The behavior people show and how they react to situations will always depend on the context. The way it is perceived and the situation experienced will determine how much of that behavior we’ll get.
That’s because people learned to regulate their emotions.
The reaction will still be different for everyone. But that’s because everyone perceives the context differently. For some, it will be less threatening than for others. And here it doesn’t matter how much of it is conscious or unconscious. People will regulate their emotions based on all the information that is available to them. That includes unconscious information.
That is why the same feedback conversation will create a different experience for everyone. It impacts for example how an individual will make himself vulnerable in that situation. That in turn impacts how much of your feedback will be received.
Brené Brown has an interesting way to describe vulnerability. She builds it into connection. For her connection is the means to establish meaningful and authentic relationships. She defines connection as a continuum that is anchored on one end in empathy and on the other end in shame. Empathy is what moves people toward deep, meaningful relationships. Whereas shame unravels relationships and connections with other people.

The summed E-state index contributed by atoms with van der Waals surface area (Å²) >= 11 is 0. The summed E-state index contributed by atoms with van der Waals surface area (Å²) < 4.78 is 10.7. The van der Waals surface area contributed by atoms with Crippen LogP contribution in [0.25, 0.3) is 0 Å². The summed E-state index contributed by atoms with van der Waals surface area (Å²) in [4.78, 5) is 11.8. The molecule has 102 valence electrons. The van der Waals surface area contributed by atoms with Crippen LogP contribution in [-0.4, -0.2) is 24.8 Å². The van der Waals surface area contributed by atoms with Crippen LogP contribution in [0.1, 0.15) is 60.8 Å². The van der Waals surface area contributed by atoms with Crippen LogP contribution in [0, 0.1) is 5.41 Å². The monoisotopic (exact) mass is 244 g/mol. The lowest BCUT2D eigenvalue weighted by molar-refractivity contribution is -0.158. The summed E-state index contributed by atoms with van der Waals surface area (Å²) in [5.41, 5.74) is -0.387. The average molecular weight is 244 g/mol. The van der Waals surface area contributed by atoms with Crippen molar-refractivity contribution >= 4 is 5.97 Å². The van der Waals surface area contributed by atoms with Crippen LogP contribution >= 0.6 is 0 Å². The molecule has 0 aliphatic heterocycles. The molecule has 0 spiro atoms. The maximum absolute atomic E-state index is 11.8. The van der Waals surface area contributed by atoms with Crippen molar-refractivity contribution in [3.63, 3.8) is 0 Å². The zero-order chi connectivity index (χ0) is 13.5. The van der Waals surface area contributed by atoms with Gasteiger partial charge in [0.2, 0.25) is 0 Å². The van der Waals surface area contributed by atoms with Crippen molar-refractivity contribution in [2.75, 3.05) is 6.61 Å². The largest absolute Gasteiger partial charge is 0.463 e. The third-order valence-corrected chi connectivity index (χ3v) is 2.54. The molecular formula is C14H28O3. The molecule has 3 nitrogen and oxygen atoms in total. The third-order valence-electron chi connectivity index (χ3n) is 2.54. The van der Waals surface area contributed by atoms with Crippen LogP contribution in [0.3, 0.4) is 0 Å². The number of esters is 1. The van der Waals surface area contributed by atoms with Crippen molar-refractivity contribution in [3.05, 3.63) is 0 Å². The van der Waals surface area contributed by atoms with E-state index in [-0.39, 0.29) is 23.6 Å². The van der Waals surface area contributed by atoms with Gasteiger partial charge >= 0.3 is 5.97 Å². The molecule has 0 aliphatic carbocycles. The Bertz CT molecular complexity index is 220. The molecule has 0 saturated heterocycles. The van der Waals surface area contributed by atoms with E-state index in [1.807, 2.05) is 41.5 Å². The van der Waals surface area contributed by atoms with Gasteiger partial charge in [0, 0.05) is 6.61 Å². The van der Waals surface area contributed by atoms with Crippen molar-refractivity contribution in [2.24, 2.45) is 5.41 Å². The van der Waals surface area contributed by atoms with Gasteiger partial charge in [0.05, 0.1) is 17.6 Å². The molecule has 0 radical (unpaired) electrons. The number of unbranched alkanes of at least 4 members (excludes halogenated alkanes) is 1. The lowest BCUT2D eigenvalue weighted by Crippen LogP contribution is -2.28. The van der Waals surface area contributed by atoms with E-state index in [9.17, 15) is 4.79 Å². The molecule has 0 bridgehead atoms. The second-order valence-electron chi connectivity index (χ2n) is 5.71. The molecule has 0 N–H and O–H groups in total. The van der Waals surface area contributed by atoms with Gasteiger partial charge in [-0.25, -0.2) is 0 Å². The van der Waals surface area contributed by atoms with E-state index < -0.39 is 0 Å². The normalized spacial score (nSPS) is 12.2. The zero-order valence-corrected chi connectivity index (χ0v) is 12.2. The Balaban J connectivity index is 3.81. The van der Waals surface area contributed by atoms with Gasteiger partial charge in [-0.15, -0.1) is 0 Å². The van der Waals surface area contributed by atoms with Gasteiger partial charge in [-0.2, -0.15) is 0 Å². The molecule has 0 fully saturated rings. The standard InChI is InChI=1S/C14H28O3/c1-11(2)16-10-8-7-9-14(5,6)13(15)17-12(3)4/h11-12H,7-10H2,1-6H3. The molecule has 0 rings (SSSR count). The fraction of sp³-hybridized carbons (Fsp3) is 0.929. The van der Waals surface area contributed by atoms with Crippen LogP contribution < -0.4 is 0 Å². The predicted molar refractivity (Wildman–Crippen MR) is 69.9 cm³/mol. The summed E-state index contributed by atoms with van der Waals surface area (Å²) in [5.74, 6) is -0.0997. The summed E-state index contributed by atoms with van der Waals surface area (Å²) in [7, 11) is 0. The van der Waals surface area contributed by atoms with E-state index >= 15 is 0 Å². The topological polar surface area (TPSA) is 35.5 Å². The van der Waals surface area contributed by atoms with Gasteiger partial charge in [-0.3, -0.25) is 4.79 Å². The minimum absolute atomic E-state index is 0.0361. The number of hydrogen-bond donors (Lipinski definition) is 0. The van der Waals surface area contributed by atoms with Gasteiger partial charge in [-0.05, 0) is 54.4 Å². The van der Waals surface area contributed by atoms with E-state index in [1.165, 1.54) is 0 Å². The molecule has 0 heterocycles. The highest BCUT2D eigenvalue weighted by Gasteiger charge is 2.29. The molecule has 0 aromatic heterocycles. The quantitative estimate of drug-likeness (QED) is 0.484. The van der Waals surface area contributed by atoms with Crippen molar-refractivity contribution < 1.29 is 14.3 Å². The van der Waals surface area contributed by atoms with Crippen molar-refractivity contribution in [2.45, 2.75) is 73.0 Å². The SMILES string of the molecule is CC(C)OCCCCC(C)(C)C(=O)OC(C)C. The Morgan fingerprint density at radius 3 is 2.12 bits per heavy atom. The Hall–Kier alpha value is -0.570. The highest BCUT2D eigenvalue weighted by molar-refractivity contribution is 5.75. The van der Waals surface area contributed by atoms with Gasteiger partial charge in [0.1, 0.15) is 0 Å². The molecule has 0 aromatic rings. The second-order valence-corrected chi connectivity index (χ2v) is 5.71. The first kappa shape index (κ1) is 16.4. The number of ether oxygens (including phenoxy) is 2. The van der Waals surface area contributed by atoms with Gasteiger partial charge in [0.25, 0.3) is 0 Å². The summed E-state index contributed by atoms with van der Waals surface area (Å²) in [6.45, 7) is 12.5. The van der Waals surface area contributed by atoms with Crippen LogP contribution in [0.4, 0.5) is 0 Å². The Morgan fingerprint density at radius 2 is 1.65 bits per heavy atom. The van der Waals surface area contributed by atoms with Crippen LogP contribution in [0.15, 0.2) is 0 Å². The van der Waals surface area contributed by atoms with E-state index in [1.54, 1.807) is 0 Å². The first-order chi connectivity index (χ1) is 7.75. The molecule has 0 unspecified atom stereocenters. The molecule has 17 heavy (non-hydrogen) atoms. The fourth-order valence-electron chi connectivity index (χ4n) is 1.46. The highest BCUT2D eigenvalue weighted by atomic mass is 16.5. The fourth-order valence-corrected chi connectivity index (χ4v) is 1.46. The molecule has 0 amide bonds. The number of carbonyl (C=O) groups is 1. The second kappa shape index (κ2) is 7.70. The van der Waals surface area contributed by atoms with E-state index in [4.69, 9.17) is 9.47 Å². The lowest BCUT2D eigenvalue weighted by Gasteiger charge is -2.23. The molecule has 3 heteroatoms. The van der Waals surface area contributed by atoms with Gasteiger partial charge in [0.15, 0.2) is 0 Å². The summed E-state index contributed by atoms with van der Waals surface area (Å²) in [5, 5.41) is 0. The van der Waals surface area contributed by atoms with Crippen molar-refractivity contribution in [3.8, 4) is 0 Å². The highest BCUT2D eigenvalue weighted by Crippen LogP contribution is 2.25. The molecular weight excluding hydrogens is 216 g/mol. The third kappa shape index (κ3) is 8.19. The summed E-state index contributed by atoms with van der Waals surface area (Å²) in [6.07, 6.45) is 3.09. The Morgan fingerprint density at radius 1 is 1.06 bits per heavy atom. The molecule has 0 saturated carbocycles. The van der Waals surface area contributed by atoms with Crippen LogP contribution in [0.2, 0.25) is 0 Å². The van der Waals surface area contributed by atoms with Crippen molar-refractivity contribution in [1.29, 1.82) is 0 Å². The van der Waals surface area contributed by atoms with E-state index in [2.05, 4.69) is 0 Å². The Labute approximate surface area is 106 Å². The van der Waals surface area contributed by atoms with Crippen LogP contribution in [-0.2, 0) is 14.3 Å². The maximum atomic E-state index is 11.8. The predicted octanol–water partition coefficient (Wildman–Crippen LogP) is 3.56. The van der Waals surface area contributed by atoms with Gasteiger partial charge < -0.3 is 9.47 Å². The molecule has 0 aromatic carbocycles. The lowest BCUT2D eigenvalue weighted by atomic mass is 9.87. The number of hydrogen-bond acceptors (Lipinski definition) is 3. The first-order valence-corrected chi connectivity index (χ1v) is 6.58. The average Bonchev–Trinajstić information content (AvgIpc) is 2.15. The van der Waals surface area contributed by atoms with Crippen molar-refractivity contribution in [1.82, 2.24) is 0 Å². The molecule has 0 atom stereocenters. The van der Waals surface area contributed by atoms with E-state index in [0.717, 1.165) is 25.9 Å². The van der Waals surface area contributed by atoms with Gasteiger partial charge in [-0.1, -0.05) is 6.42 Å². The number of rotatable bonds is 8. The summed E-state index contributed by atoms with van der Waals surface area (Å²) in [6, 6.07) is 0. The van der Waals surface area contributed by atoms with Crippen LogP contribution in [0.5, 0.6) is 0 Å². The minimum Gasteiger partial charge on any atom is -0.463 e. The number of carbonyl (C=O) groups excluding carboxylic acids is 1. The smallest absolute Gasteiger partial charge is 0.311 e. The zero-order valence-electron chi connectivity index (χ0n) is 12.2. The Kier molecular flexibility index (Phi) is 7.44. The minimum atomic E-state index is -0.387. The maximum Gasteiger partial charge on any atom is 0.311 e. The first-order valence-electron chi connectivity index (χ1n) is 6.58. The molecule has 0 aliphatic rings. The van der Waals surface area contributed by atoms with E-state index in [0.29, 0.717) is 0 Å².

For her, this continuum is like the equalizer on a stereo. There is a little knob that you can shift from one end to the other and place it somewhere on the continuum. This knob is how vulnerability appears. The more it is pushed towards empathy, the more open vulnerability will be. It is a vulnerability that lets you share not only strengths but also struggles with the other. Empathy thus becomes “being vulnerable with people in their vulnerability”, the ability to be present with others. When the vulnerability knob is pushed to the other end of the continuum, it is the place where vulnerability is at its worst. The closer people come to shame the more they fear to share, to be open. They fear that showing that part of themselves will lead to disconnection.
When receiving feedback people will shift their vulnerability knob to a space on the continuum. They do so depending on the context in which this feedback takes place. That is the culture in that organization, the way it is presented, or the way the person can deal with positive and negative feedback.
The closer they shift it to shame, the more difficult it will be for them to stay connected with you and thus receive the feedback.
It pays to see where and when shame may come up. Doing so enables you to transform the context and thus deliver feedback even when it is painful.